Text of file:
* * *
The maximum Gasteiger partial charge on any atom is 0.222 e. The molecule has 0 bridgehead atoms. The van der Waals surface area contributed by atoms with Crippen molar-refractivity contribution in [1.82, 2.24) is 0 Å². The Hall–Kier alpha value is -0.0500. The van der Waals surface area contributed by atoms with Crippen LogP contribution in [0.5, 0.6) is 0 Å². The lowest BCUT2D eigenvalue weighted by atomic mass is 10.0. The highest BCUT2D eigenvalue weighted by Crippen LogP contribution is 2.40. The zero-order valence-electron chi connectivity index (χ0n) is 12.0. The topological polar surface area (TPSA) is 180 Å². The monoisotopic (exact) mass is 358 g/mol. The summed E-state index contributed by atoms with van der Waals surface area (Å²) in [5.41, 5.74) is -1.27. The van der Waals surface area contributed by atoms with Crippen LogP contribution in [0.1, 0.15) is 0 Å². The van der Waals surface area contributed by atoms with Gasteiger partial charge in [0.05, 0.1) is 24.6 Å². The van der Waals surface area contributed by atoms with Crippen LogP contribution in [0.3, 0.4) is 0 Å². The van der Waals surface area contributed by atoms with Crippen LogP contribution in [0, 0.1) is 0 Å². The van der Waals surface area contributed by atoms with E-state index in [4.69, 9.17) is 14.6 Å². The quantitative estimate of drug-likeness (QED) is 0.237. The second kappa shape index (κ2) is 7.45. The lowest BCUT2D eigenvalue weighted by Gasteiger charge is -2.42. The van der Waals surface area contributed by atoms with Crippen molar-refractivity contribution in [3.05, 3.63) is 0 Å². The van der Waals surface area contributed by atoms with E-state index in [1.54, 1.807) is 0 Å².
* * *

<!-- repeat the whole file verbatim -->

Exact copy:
The maximum Gasteiger partial charge on any atom is 0.222 e. The molecule has 0 bridgehead atoms. The van der Waals surface area contributed by atoms with Crippen molar-refractivity contribution in [1.82, 2.24) is 0 Å². The Hall–Kier alpha value is -0.0500. The van der Waals surface area contributed by atoms with Crippen LogP contribution in [0.5, 0.6) is 0 Å². The lowest BCUT2D eigenvalue weighted by atomic mass is 10.0. The highest BCUT2D eigenvalue weighted by Crippen LogP contribution is 2.40. The zero-order valence-electron chi connectivity index (χ0n) is 12.0. The topological polar surface area (TPSA) is 180 Å². The monoisotopic (exact) mass is 358 g/mol. The summed E-state index contributed by atoms with van der Waals surface area (Å²) in [5.41, 5.74) is -1.27. The van der Waals surface area contributed by atoms with Crippen LogP contribution in [0.1, 0.15) is 0 Å². The van der Waals surface area contributed by atoms with Gasteiger partial charge in [0.05, 0.1) is 24.6 Å². The van der Waals surface area contributed by atoms with Crippen LogP contribution in [0.3, 0.4) is 0 Å². The van der Waals surface area contributed by atoms with Crippen LogP contribution in [0, 0.1) is 0 Å². The van der Waals surface area contributed by atoms with E-state index in [4.69, 9.17) is 14.6 Å². The quantitative estimate of drug-likeness (QED) is 0.237. The second kappa shape index (κ2) is 7.45. The lowest BCUT2D eigenvalue weighted by Gasteiger charge is -2.42. The van der Waals surface area contributed by atoms with Crippen molar-refractivity contribution in [3.05, 3.63) is 0 Å². The van der Waals surface area contributed by atoms with E-state index in [1.54, 1.807) is 0 Å².